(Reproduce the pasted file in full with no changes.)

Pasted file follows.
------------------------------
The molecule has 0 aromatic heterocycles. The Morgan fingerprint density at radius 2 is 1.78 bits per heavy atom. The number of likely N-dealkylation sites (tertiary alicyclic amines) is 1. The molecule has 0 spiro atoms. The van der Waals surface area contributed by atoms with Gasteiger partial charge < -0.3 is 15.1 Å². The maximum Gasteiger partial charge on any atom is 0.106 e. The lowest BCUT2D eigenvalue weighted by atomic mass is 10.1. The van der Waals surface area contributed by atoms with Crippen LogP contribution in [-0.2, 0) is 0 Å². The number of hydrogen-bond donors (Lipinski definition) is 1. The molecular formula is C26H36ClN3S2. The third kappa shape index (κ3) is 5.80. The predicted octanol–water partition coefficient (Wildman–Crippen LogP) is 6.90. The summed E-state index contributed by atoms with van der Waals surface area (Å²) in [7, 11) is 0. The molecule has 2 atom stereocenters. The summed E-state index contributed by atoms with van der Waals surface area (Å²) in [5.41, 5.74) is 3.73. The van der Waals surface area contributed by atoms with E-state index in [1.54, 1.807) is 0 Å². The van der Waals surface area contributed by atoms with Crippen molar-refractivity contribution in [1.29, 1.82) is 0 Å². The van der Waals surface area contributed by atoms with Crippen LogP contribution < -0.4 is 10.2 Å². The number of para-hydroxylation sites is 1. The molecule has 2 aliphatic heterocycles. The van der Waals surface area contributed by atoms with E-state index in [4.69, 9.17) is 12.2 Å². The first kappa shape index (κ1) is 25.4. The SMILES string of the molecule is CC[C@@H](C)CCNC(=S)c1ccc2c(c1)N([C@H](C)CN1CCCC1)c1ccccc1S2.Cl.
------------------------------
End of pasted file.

The molecule has 0 aromatic heterocycles. The Morgan fingerprint density at radius 2 is 1.78 bits per heavy atom. The number of likely N-dealkylation sites (tertiary alicyclic amines) is 1. The molecule has 0 spiro atoms. The van der Waals surface area contributed by atoms with Gasteiger partial charge < -0.3 is 15.1 Å². The maximum Gasteiger partial charge on any atom is 0.106 e. The lowest BCUT2D eigenvalue weighted by atomic mass is 10.1. The van der Waals surface area contributed by atoms with Crippen LogP contribution in [-0.2, 0) is 0 Å². The number of hydrogen-bond donors (Lipinski definition) is 1. The molecular formula is C26H36ClN3S2. The third kappa shape index (κ3) is 5.80. The predicted octanol–water partition coefficient (Wildman–Crippen LogP) is 6.90. The summed E-state index contributed by atoms with van der Waals surface area (Å²) in [7, 11) is 0. The molecule has 2 atom stereocenters. The summed E-state index contributed by atoms with van der Waals surface area (Å²) in [5.41, 5.74) is 3.73. The van der Waals surface area contributed by atoms with E-state index in [1.54, 1.807) is 0 Å². The van der Waals surface area contributed by atoms with Crippen molar-refractivity contribution in [1.29, 1.82) is 0 Å². The van der Waals surface area contributed by atoms with Crippen LogP contribution < -0.4 is 10.2 Å². The number of para-hydroxylation sites is 1. The molecule has 2 aliphatic heterocycles. The van der Waals surface area contributed by atoms with E-state index in [4.69, 9.17) is 12.2 Å². The first kappa shape index (κ1) is 25.4. The SMILES string of the molecule is CC[C@@H](C)CCNC(=S)c1ccc2c(c1)N([C@H](C)CN1CCCC1)c1ccccc1S2.Cl.